The Mysteries of Udolpho HTML version

Chapter II.11
Who rears the bloody hand?
Emily remained in her chamber, on the following morning, without receiving any notice
from Montoni, or seeing a human being, except the armed men, who sometimes passed
on the terrace below. Having tasted no food since the dinner of the preceding day,
extreme faintness made her feel the necessity of quitting the asylum of her apartment to
obtain refreshment, and she was also very anxious to procure liberty for Annette. Willing,
however, to defer venturing forth, as long as possible, and considering, whether she
should apply to Montoni, or to the compassion of some other person, her excessive
anxiety concerning her aunt, at length, overcame her abhorrence of his presence, and she
determined to go to him, and to entreat, that he would suffer her to see Madame Montoni.
Meanwhile, it was too certain, from the absence of Annette, that some accident had
befallen Ludovico, and that she was still in confinement; Emily, therefore, resolved also
to visit the chamber, where she had spoken to her, on the preceding night, and, if the poor
girl was yet there, to inform Montoni of her situation.
It was near noon, before she ventured from her apartment, and went first to the south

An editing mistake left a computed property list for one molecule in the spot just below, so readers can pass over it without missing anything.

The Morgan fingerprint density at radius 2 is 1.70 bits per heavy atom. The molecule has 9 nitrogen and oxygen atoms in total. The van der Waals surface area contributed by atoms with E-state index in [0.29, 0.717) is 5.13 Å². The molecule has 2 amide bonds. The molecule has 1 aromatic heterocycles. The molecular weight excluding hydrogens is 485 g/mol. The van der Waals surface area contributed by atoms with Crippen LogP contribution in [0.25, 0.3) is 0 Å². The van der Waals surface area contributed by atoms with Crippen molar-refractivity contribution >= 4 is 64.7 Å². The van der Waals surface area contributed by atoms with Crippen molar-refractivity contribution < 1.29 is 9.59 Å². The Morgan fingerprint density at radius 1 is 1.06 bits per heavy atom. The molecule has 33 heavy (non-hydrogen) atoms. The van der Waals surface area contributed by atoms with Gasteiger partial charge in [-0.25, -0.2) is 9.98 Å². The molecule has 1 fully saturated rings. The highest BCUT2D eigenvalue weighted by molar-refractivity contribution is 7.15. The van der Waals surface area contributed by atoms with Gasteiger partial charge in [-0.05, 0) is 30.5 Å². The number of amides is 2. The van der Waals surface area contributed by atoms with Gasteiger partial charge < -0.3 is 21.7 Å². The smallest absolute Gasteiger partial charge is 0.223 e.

gallery, whither she passed without meeting a single person, or hearing a sound, except,
now and then, the echo of a distant footstep.
It was unnecessary to call Annette, whose lamentations were audible upon the first
approach to the gallery, and who, bewailing her own and Ludovico's fate, told Emily, that
she should certainly be starved to death, if she was not let out immediately. Emily
replied, that she was going to beg her release of Montoni; but the terrors of hunger now
yielded to those of the Signor, and, when Emily left her, she was loudly entreating, that
her place of refuge might be concealed from him.
As Emily drew near the great hall, the sounds she heard and the people she met in the
passages renewed her alarm. The latter, however, were peaceable, and did not interrupt
her, though they looked earnestly at her, as she passed, and sometimes spoke. On
crossing the hall towards the cedar room, where Montoni usually sat, she perceived, on
the pavement, fragments of swords, some tattered garments stained with blood, and
almost expected to have seen among them a dead body; but from such a spectacle she
was, at present, spared. As she approached the room, the sound of several voices issued
from within, and a dread of appearing before many strangers, as well as of irritating
Montoni by such an intrusion, made her pause and falter from her purpose. She looked up
through the long arcades of the hall, in search of a servant, who might bear a message,
but no one appeared, and the urgency of what she had to request made her still linger near
the door. The voices within were not in contention, though she distinguished those of